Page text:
Warfare is incredibly hard to depict well on screen. The brutality of conflict as well as the accuracy of technologies used is something very rarely achieved in the cinema due to the constant need to turn a profit and please audiences.
After American Sniper rocked the early part of 2015, there were numerous films in the genre greenlit soon after. Gavin Hood’s Eye in the Sky is one. But is it as good as American Sniper? And, more importantly, does it show an accurate depiction of modern conflict?
Eye in the Sky follows the tough choices that have to be made by politicians and military personnel in the fight against modern-day terrorism. The film stars an arresting Helen Mirren as Colonel Powell, who leads a group of soldiers in their efforts to thwart a terrorist attack in Nairobi, Kenya.
Alongside her for the journey is the late Alan Rickman, in one of his final screen roles, as General Benson – the man who has to please the more political side of the divide. The film also stars Breaking Bad’s Aaron Paul as a US drone pilot, tasked with delivering a fatal strike on a terrorist cell.
Eye in the Sky, despite its ridiculous name, is one of the freshest and most involving war films in recent times. This is even more astounding considering director Gavin Hood’s recent CV includes the lambasted X-Men Origins: Wolverine and commercial failure Ender’s Game.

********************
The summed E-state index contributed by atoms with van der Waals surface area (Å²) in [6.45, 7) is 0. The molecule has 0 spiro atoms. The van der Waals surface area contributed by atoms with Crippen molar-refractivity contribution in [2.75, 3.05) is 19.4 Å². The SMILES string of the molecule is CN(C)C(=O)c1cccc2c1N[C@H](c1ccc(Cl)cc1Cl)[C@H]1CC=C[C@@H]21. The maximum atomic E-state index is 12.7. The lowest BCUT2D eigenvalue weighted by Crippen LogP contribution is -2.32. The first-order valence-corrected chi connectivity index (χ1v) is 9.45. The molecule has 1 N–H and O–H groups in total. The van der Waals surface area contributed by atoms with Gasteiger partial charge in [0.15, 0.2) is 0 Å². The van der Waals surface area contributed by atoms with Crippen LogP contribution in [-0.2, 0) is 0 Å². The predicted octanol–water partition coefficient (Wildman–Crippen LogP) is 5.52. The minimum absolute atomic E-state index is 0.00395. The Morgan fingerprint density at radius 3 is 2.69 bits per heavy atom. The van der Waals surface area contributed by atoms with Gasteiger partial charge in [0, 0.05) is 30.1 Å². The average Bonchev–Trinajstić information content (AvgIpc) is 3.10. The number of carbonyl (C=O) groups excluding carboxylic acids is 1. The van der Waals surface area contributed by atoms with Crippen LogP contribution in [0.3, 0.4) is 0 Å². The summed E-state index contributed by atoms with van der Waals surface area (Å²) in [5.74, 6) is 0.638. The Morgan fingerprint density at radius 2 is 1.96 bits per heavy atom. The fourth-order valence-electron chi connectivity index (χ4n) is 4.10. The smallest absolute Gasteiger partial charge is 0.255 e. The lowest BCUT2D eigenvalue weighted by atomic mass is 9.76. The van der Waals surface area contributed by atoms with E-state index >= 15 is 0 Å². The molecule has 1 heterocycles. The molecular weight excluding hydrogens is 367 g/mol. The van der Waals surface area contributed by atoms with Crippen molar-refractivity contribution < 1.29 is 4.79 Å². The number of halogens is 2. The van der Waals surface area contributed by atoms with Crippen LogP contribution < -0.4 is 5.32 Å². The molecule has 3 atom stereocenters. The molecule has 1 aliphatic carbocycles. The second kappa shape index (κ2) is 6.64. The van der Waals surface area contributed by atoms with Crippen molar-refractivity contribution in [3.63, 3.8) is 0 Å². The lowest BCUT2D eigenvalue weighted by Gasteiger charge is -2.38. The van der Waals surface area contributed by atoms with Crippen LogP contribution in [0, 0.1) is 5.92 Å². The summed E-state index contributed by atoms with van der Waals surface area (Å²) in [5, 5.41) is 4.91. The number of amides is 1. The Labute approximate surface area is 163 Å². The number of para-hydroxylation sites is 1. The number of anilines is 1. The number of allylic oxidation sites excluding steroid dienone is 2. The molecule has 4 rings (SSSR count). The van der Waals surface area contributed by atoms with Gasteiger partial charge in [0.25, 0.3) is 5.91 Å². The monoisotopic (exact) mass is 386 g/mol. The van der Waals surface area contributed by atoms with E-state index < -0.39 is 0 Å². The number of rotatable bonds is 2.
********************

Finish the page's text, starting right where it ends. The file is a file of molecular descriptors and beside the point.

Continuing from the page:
This is a taut and well-shot action thriller with an unusually emotional heart at its centre. Our characters continuously grapple with the inevitable “collateral damage” that comes with firing a missile from 22,000ft in the air and we, as the audience share in each of their difficult decisions.
Helen Mirren provides one of her best performances in years and the wonderful Alan Rickman gives us yet more proof of what made him such an exceptional actor – you simply cannot take your eyes of the screen when he is on it. Aaron Paul is also brilliant, with the heart-breaking decisions he is forced to make reflected in his facial expressions. His tears speak louder than any script could ever rustle up.
It’s true that the action is kept to a minimum; this is no Michael Bay picture, but the boardroom setting and confines of the drone pilot room are more than a match for needless explosions as it all feels grounded in reality – despite the fact that some of the intelligence equipment isn’t in the field yet.
Overall, Eye in the Sky is an exceptional piece of film-making with real emotional punch. This is something normally reserved for other genres but it pays of well in this highly intelligent and fantastically acted thriller. Unfortunately, as is the case with many movies in between release schedules of bigger features, it will no doubt slip under the radar slightly.
That’s a shame, as there’s something truly special here and there’s no doubt it is one of the best films released in the last twelve months.